In Time-Worn Paths of the Old Bay State
"GOD made the country and made the town"—but he made it where God appointed it to be. Great cities are where they are for some reason in nature, even though that reason be hidden under the crust of this artificial age.
New York does not merely happen to be the metropolis of the United States. It is so because it is where the longest river meets the longest arm of the sea on our coast and they flow together into the ocean. Philadelphia is the next largest city of this seaboard because it is where two rivers join and provide avenues into the back country.
The Mississippi made New Orleans the great city of the Gulf. The Golden Gate, where the Bay of San Francisco, with its magnificent harborage, opens the way to two fertile valleys, created the most important port of the Pacific coast. A lazy little river, connecting Lake Michigan with the Illinois and the Mississippi, compelled the greatest city of the Lakes to be built in a mud hole. Cleveland is what it is because it is the nearest meeting point of the iron ore from the upper lakes with the coal necessary to smelt it.
Ralph Waldo Emerson boasted that his native city was not an accident, nor a windmill, nor a railway station, grown up by time and luck to a place of wealth, but a seat of humanity. Granted; but why is that seat of humanity? Where is it? Only because of the accident that Boston had several springs that did not go dry in the dry Summer of 1630. By a strange bit of luck a lone Englishman had been living several years beside one of those pebbly fountains in the wilds, and he rowed across the Charles to tell Gov Winthrop of the abundant water supply.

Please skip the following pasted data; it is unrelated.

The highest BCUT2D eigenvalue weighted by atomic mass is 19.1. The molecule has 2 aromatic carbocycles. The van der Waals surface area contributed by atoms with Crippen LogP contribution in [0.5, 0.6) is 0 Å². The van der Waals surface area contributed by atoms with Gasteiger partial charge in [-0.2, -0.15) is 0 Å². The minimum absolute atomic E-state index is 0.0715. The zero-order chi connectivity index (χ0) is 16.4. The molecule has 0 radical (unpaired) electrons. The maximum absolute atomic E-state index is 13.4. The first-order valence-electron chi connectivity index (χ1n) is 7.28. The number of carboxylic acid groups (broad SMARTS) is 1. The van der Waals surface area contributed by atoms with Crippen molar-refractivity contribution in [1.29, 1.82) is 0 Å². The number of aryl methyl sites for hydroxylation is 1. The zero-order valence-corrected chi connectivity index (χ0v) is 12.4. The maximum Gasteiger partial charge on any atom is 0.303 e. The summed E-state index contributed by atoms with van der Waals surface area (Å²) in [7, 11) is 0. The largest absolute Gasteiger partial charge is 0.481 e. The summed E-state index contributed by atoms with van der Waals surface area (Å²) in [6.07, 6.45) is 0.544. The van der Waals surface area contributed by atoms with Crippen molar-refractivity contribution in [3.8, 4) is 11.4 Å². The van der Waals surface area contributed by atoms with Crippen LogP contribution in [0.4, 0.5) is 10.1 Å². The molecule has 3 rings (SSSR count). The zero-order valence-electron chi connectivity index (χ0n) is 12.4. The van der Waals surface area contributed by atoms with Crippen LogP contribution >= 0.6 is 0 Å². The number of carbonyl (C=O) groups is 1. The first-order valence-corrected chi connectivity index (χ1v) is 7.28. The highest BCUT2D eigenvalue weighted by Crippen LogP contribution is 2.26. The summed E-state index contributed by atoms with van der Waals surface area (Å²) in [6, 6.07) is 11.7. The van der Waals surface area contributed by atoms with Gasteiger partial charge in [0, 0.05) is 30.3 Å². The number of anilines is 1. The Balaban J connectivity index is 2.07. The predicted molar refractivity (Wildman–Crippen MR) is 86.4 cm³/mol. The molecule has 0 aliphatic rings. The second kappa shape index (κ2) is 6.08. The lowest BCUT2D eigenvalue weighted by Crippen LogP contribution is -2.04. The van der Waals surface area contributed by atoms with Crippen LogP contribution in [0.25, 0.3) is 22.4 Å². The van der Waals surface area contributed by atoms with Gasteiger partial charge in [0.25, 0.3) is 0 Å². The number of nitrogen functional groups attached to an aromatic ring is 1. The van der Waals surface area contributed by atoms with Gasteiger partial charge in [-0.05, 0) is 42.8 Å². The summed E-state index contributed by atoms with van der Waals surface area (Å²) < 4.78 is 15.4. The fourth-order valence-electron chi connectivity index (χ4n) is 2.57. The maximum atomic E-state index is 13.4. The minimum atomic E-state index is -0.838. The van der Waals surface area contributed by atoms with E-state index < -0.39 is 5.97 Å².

Modern Boston is built over those little pools that suckled her infancy, as the mother wolves nursed Rome, and she has hidden them from sight. But they continue to bubble unheard beneath the traffic of Dock sq, the hurrying feet of Spring lane and in a bed of flowers in Louisburg sq.
In his orchard by the side of that spring on the westerly slope of Beacon Hill, Rev William Blackstone, graduate of Cambridge University and first settler of Boston, had been dwelling a hermit four, five, six or seven years when the Puritans came. Perhaps the reverend recluse could see from his door the smoke curling up from another English chimney down on Thompsons Island, where the family of David Thompson, fishmonger of London, made their home. Certainly the Thompsons could see the maypole of Merrymount, on the nearby mainland, where Morton, abbot of misrule, held his revels in what is now Wollaston. Not far away a Sir Christopher Gardiner had a retreat on the Neponset, with "a comely young woman," who consoled him in his separation from a wife in London and another in Paris.
Blacksmith Walton and his family already were established beneath a thatched roof in Charlestown where Endicott's men came from Salem to set up an outpost there. Upon Gov Winthrop's arrival he was invited to dine with Samuel Maverick, who was living like a baron of the marches where the Chelsea Marine Hospital now is.
None of those pioneers being Puritans, nearly all, soon or late, betook them to other scenes. Although Blackstone, by advising Winthrop and his colony to settle here, had made Boston bigger and busier, he grew doubtful if he had made it better. Having doffed the surplice of the Episcopal clergy and quit England to be rid of the Lord Bishops, he declined to wear the yoke of the Lord Brethren, as he chidingly called the theocrats of the colony. Soon he fled the madding crowd that had destroyed his seclusion and found a new solitude in a Rhode Island wilderness.
The American frontier thus begun its long retreat across the continent. But never was it to be more picturesque and fantastic than it was 300 years ago, when those widely scattered English men and women, with only Indians for their nearest neighbors, lived in various lonely places on the rim of Boston Harbor.
James Morgan, Boston Daily Globe, Jul 14, 1930, p. 14